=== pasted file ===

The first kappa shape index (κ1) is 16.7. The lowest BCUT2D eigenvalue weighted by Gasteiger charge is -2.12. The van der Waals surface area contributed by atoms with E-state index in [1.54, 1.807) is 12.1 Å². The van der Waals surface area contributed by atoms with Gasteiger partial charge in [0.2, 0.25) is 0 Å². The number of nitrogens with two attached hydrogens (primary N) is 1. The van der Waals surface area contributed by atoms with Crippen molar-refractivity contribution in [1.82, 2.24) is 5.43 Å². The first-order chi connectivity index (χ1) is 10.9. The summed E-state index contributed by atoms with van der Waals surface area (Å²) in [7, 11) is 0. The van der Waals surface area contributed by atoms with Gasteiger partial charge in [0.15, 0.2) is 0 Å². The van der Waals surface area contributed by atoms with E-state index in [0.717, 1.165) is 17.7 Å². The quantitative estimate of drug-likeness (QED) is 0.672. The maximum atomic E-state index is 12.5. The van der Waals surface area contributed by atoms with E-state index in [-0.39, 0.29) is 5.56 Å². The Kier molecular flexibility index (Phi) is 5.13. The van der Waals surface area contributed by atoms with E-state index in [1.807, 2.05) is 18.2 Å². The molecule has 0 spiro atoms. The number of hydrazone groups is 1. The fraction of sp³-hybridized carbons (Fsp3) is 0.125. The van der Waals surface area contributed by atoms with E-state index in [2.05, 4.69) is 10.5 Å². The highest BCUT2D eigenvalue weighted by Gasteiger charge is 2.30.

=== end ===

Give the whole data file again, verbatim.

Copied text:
The first kappa shape index (κ1) is 16.7. The lowest BCUT2D eigenvalue weighted by Gasteiger charge is -2.12. The van der Waals surface area contributed by atoms with E-state index in [1.54, 1.807) is 12.1 Å². The van der Waals surface area contributed by atoms with Gasteiger partial charge in [0.2, 0.25) is 0 Å². The number of nitrogens with two attached hydrogens (primary N) is 1. The van der Waals surface area contributed by atoms with Crippen molar-refractivity contribution in [1.82, 2.24) is 5.43 Å². The first-order chi connectivity index (χ1) is 10.9. The summed E-state index contributed by atoms with van der Waals surface area (Å²) in [7, 11) is 0. The van der Waals surface area contributed by atoms with Gasteiger partial charge in [0.15, 0.2) is 0 Å². The van der Waals surface area contributed by atoms with E-state index in [0.717, 1.165) is 17.7 Å². The quantitative estimate of drug-likeness (QED) is 0.672. The maximum atomic E-state index is 12.5. The van der Waals surface area contributed by atoms with E-state index in [-0.39, 0.29) is 5.56 Å². The Kier molecular flexibility index (Phi) is 5.13. The van der Waals surface area contributed by atoms with E-state index in [1.807, 2.05) is 18.2 Å². The molecule has 0 spiro atoms. The number of hydrazone groups is 1. The fraction of sp³-hybridized carbons (Fsp3) is 0.125. The van der Waals surface area contributed by atoms with E-state index in [2.05, 4.69) is 10.5 Å². The highest BCUT2D eigenvalue weighted by Gasteiger charge is 2.30.